"Lancashire Memorials of the Rebellion, MDCCXV. By Samuel Ware, M.D., F.R.S.E., &c. Printed for the Chetham Society, MDCCCXLV.


of a Cornet Shuttleworth, of an old Lancashire family, who when taken prisoner "in his pocket was found James III.'s standard of green taffety, with a buff-coloured silk fringe round it. The device, a pelican feeding her young, with this motto-Tantum valet Amor Regis et Patriæ ' " [of such force is the love of king and country], pp. 142, 143.

I wish to ask, was this the standard which was carried in chief by the adherents of the Stuarts in Lancashire in 1715, or a flag of division; and if so, what was the design of the principal standard? The buff-colour, I find from Fosbroke's Encyclopædia of Antiquities, was, as well as red, the ancient livery of the House of Stuart. Orange tawney was, I believe, the particular kind of colour. This subject suggests a series of curious questions as to the different kinds of flags used by the Stuarts in their wars. What were the colours used during the Viscount Dundee's war for James II.? What did James II. use as his flag during his war in Ireland ? What colours did the Spaniards use in the landing at Glenshiel? What was the particular sort of flag raised by the Earl of Mar in 1715, called "the Restoration ?" The standard used by Prince Charles Edward Stuart in 1745 was, according to Lord Mahon in his History of England (vol. iii. pp. 352, 353), "of red silk, with a white space in the centre, on which some weeks afterwards the celebrated motto, "Tandem triumphans' [triumphant at length], was inscribed." The colours of the English and Scotch adherents of the House of Stuart in 1715, the white and red cockade of Derwentwater and Foster, and the white and blue of Mackintosh of Borlaw, alluded in the first instance most likely to the red cross of St. George in the old English flag; and the blue in the Scotch to the blue blanket of the associated trades of the city of Edinburgh, under which they fought at Flodden. I will conclude with another subject connected with the House of Stuart. In a sale of autographs of the Stuarts, which has just taken place in London at Messrs. Puttick & Simpson's, an account of which is given in the Manchester Examiner and the Times of April 21, mention is made of Cardinal York; and it is said, "who once coined a little money (now very scarce) as Henry the Ninth of Great Britain, France, and Ireland, D. F." Will some one of your Roman correspondents mention what the design of this money was, when coined, and if it was in all the metals. EBOR.

SALMON AND APPRENTICES (3rd S. viii. 107, 174; 4th S. i. 321.)-I remember the following some years ago in Dublin. Calling on a friend one day in Lent, he asked me to remain and dine, as the dinner was just set on the table. He was in an extensive way of business, and boarded three of his assistants, fine gentlemanly-looking young men. It was a day on which flesh meat was prohibited by the Catholic Church, and the only dish on the table was a fine salmon. The young men, on taking their places at the table, looked at each other, and one of them taking up a decanter of wine filled out a glass for each, which having drunk, they then rose and walked out of the room, observing to the gentleman-"No, thank you, sir; we have had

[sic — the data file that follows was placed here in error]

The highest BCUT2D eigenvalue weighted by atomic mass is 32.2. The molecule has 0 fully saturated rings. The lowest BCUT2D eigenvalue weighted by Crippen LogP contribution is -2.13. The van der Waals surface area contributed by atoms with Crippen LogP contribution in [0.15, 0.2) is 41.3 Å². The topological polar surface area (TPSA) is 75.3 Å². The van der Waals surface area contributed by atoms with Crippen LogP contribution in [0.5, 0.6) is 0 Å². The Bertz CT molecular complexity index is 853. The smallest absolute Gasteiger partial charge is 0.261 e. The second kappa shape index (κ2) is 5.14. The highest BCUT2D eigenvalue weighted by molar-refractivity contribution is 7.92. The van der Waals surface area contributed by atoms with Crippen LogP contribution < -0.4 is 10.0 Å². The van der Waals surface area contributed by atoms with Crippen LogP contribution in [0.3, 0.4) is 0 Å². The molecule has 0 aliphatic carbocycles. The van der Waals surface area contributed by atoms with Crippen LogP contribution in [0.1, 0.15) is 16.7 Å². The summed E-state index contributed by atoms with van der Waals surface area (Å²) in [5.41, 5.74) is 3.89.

salmon once this week before for dinner." My friend then told me that these young men had previously objected to salmon more than once a week, but never to cod or any other fish, although salmon at the time was at least four times dearer. The young men were not apprentices. S. REDMOND.


about the year 1801, &c., I perfectly remember During my residence in the south of Ireland, that the salmon and hake were in great plenty; and a current idea prevailed, although I never heard it positively asserted, that maid-servants, when about to be hired, generally stipulated that they should not be obliged to eat salmon more than twice a week. This may or may not have been the case, but I mention it here to show that the idea was prevalent even at the commencement of the century. A. C. M.

"THE LIVERPOOL PRIVATEERS" (4th S. i. 413.) I well remember a song, which is probably the one inquired after by MR. P. M. TAYLOR, though I never heard it under the above title. I first heard it more than sixty years ago, and I think it had then recently appeared. Like most other songs, it was sung with "variations"; and my version will perhaps not appear satisfactory; but I give it as I learned, and have often joined in singing it, with all its imperfections:


"On the twenty-first of January at Liverpool we lay, When to our hearts our orders came down, our anchors for to weigh.

A cruise, a cruise, my jolly lads, to meet the daring foe; A cruise, a cruise, my jolly lads, for orders they run so. "We had not sailed for many a league, before we chanced to spy

A lofty ship all in full sail, come rattling down so nigh. Are you a privateer Sir, or pray what may you be?' 'I am a man-of-war, Sir, and that you soon shall see.' "The first broadside we gave them, we made them for to wonder,

Their topmast mast and shivering sails came rattling down like thunder.

And now our prize is taken, to Liverpool we're bound, And when we're in our harbour, we'll fire our guns all round."

F. C. H. LATTEN (4th S. i. 20, 424.)-Notwithstanding the quotations pseudo-explanatory of this word, and the authority of Nares to boot, I would fain suggest that it neither means brass, nor tin, nor brass tinned, but a mixed metal in which both or either might form component parts. I have seen teaspoons, toddy-tams (alias punch-ladles), and other similar articles of such composition, in many old Scotch families, and which were of considerable antiquity. As substitutes for, and improvements on, horn, bone, and wood, they were no doubt very genteel; and I may add that some of the patterns bespoke the best days for such work,